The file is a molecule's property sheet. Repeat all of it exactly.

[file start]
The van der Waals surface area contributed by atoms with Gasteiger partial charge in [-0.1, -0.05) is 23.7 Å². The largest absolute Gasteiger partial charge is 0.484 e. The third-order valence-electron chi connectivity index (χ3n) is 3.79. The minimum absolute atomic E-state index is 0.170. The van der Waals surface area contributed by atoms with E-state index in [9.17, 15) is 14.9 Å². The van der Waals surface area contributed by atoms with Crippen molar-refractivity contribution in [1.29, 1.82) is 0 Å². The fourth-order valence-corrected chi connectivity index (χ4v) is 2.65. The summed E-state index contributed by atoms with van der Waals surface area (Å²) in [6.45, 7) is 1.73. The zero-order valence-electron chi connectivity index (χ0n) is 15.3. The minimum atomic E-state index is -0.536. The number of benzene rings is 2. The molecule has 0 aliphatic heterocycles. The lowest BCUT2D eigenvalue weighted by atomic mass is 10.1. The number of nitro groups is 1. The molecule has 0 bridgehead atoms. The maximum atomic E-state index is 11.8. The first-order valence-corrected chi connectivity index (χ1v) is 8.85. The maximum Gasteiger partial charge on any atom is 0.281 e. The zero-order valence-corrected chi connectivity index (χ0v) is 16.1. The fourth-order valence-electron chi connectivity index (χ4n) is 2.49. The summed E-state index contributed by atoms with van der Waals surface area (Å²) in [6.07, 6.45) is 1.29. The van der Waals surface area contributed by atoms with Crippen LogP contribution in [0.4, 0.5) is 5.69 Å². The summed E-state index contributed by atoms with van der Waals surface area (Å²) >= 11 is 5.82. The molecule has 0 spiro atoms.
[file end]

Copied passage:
The van der Waals surface area contributed by atoms with Gasteiger partial charge in [-0.1, -0.05) is 23.7 Å². The largest absolute Gasteiger partial charge is 0.484 e. The third-order valence-electron chi connectivity index (χ3n) is 3.79. The minimum absolute atomic E-state index is 0.170. The van der Waals surface area contributed by atoms with E-state index in [9.17, 15) is 14.9 Å². The van der Waals surface area contributed by atoms with Crippen molar-refractivity contribution in [1.29, 1.82) is 0 Å². The fourth-order valence-corrected chi connectivity index (χ4v) is 2.65. The summed E-state index contributed by atoms with van der Waals surface area (Å²) in [6.45, 7) is 1.73. The zero-order valence-electron chi connectivity index (χ0n) is 15.3. The minimum atomic E-state index is -0.536. The number of benzene rings is 2. The molecule has 0 aliphatic heterocycles. The lowest BCUT2D eigenvalue weighted by atomic mass is 10.1. The number of nitro groups is 1. The molecule has 0 bridgehead atoms. The maximum atomic E-state index is 11.8. The first-order valence-corrected chi connectivity index (χ1v) is 8.85. The maximum Gasteiger partial charge on any atom is 0.281 e. The zero-order valence-corrected chi connectivity index (χ0v) is 16.1. The fourth-order valence-electron chi connectivity index (χ4n) is 2.49. The summed E-state index contributed by atoms with van der Waals surface area (Å²) in [6.07, 6.45) is 1.29. The van der Waals surface area contributed by atoms with Crippen LogP contribution in [0.4, 0.5) is 5.69 Å². The summed E-state index contributed by atoms with van der Waals surface area (Å²) >= 11 is 5.82. The molecule has 0 spiro atoms.